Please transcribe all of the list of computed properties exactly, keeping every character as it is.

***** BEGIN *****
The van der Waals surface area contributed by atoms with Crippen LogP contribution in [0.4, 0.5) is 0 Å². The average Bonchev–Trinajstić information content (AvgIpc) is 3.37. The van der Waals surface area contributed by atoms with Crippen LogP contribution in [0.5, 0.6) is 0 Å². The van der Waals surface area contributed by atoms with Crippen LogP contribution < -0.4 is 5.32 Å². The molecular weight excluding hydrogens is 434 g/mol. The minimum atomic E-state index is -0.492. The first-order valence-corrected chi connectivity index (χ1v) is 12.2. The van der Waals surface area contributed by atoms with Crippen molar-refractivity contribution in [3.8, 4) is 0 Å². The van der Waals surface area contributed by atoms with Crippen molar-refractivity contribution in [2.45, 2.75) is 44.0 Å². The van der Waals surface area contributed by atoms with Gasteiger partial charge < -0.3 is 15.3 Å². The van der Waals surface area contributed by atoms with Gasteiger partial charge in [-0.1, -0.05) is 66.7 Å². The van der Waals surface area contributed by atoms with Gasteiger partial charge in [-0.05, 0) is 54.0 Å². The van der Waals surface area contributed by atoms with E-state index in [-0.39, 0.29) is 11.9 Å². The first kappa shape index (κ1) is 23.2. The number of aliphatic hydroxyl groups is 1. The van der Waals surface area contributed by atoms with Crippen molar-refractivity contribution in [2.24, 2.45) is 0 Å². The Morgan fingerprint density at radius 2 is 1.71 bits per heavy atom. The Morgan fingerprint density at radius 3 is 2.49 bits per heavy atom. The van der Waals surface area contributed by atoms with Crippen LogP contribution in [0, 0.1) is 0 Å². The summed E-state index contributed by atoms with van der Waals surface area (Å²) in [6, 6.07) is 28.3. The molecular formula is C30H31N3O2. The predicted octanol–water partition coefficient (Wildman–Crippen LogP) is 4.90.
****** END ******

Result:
The van der Waals surface area contributed by atoms with Crippen LogP contribution in [0.4, 0.5) is 0 Å². The average Bonchev–Trinajstić information content (AvgIpc) is 3.37. The van der Waals surface area contributed by atoms with Crippen LogP contribution in [0.5, 0.6) is 0 Å². The van der Waals surface area contributed by atoms with Crippen LogP contribution < -0.4 is 5.32 Å². The molecular weight excluding hydrogens is 434 g/mol. The minimum atomic E-state index is -0.492. The first-order valence-corrected chi connectivity index (χ1v) is 12.2. The van der Waals surface area contributed by atoms with Crippen molar-refractivity contribution in [3.8, 4) is 0 Å². The van der Waals surface area contributed by atoms with Crippen molar-refractivity contribution in [2.45, 2.75) is 44.0 Å². The van der Waals surface area contributed by atoms with Gasteiger partial charge < -0.3 is 15.3 Å². The van der Waals surface area contributed by atoms with Gasteiger partial charge in [-0.1, -0.05) is 66.7 Å². The van der Waals surface area contributed by atoms with Gasteiger partial charge in [-0.05, 0) is 54.0 Å². The van der Waals surface area contributed by atoms with E-state index in [-0.39, 0.29) is 11.9 Å². The first kappa shape index (κ1) is 23.2. The number of aliphatic hydroxyl groups is 1. The van der Waals surface area contributed by atoms with Crippen molar-refractivity contribution in [2.24, 2.45) is 0 Å². The Morgan fingerprint density at radius 2 is 1.71 bits per heavy atom. The Morgan fingerprint density at radius 3 is 2.49 bits per heavy atom. The van der Waals surface area contributed by atoms with Crippen LogP contribution in [0, 0.1) is 0 Å². The summed E-state index contributed by atoms with van der Waals surface area (Å²) in [6, 6.07) is 28.3. The molecular formula is C30H31N3O2. The predicted octanol–water partition coefficient (Wildman–Crippen LogP) is 4.90.